Hazlewood conducted the National Youth Orchestra of Great Britain at the 2007 Glastonbury Festival, making history in performing the first ever symphony concert on the world-famous Pyramid Stage. The Charles Hazlewood All Stars, an ensemble dedicated to improvisation, was launched at Glastonbury Festival 2008, in 2014 his All Star Collective performed the music of Barry Grey ‘Thunderbirds are Go’, 2015 he performed on the Pyramid Stage with Unthanks and his orchestra. In 2016 he is conducting Phillip Glass piece 'Heroes Symphony' with combined members of his two orchestras: Army of Generals and the British Paraorchestra. This is the first time an orchestral event has headlined at the largest music festival in the world.

The British Paraorchestra[edit]

The British Paraorchestra (BPO) is the world’s first professional ensemble of disabled musicians, founded by Hazlewood and television director Claire Whalley in November 2011. Following their world debut at the Paralympic Closing Ceremony in 2012 alongside Coldplay, the BPO is pioneering a global movement to recognise and showcase disabled musicians with extraordinary abilities. Just as the Paralympics have achieved so effectively in sport, the British Paraorchestra is shifting perceptions of disability by creating a visible platform for gifted disabled musicians to perform and excel at the highest level. The ultimate aim of the project is to see talented performers with disability routinely play in mainstream performances. This change is already taking place with several members of the BPO performing regularly within existing groups on Bristol stages and on the Park stage at Glastonbury 2016.

References[edit]

  1. ^ "Charles Hazlewood". BBC Radio 3. Archived from the original on 28 May 2009. 
  2. ^ "Mixing It". BBC Radio 3. November 2006. Retrieved 19 October 2011. 
  3. ^ "Orchestra in a Field". Retrieved 12 December 2012.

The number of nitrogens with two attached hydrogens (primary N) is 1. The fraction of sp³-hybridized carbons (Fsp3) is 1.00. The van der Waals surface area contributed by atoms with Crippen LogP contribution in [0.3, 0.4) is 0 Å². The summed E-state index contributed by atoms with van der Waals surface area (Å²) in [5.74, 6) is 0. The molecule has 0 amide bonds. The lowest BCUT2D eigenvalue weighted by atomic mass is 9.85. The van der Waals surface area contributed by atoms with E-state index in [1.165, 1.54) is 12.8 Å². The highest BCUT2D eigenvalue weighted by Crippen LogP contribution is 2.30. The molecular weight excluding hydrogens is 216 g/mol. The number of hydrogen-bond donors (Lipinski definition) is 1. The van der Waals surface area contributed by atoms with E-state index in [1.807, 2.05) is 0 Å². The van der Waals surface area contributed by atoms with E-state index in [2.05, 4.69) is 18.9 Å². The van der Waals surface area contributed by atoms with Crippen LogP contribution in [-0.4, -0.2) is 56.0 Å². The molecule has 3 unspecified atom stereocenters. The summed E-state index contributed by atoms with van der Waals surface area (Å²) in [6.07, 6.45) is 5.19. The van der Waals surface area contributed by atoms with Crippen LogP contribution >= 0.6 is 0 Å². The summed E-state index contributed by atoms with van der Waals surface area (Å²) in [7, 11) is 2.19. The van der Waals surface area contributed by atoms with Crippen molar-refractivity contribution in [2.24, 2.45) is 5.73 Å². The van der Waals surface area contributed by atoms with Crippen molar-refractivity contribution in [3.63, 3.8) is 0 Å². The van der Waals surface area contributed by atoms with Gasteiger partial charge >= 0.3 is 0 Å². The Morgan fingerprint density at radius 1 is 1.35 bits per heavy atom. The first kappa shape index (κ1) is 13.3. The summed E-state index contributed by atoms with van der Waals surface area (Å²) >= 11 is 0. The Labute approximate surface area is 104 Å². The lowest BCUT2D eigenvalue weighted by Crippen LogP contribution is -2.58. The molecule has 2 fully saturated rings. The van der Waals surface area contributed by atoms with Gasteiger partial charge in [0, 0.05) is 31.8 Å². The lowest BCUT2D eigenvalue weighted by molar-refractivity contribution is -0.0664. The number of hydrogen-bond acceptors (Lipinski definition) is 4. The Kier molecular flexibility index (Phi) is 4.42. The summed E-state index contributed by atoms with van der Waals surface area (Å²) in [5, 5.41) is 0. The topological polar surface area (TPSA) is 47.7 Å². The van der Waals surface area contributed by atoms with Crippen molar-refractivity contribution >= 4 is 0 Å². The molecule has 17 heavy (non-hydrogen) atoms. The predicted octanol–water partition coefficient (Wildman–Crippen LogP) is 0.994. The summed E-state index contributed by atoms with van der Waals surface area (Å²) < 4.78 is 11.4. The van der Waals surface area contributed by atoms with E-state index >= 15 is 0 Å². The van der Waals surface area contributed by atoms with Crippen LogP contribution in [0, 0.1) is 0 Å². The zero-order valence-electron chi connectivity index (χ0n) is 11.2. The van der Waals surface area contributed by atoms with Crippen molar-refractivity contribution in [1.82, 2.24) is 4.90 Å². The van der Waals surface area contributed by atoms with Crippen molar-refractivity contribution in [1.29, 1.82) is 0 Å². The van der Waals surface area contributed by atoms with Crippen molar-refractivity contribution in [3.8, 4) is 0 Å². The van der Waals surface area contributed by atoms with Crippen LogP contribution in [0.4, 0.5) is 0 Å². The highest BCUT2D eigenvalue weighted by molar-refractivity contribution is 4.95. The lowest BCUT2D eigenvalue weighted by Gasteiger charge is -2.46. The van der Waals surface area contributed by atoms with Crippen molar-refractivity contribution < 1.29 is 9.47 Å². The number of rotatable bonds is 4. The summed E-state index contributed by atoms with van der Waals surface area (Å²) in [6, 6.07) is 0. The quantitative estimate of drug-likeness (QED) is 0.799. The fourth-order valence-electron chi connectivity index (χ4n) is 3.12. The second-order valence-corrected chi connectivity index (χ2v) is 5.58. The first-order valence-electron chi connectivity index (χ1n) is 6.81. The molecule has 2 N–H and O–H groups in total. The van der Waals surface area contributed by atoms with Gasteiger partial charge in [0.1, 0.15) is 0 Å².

4. ^ MacMahon, James (10 September 2009). "Who judges the Mercury prize?". The Guardian. London. Retrieved 13 November 2009. 
  5. ^ Spencer, Charles (28 February 2002). "Divine, defiant and dazzling". The Daily Telegraph. London. Retrieved 13 November 2009. 
  6. ^ Koenig, Rhoda (22 October 2002). "The Beggar's Opera, Wilton's Music Hall, London". The Independent. London. Retrieved 13 November 2009. [dead link]
  7. ^ Jefferson, Margo (10 November 2004). "African and Western Worlds Collude Happily". The New York Times. Retrieved 12 December 2012. 
  8. ^ Seckerson, Edward (30 June 2009). "Lost in the stars". The Independent. London. Retrieved 18 November 2009. 
  9. ^ Hodgkinson, Will (8 May 2008). "The Somerset Barnstormer". The Guardian. London. Retrieved 13 November 2009. 
  10. ^ Warman, Mark (7 May 2009). "Interview: Charles Hazlewood". The Daily Telegraph. London. Retrieved 16 November 2009. 
  11. ^ "Classical Star Judges" (Press release). BBC Press Office. 27 September 2007. Retrieved 12 December 2012. 
  12. ^ "The Proms 2008" (Press release). BBC Press Office. 3 July 2008. Retrieved 12 December 2012. 
  13. ^ Dee, Jonny (5 January 2008). "Top of the Boffs". The Guardian. London. Retrieved 13 November 2009. 
  14. ^ Mahoney, Elisabeth (4 May 2006). "Radio Review". The Guardian. London. Retrieved 18 November 2009.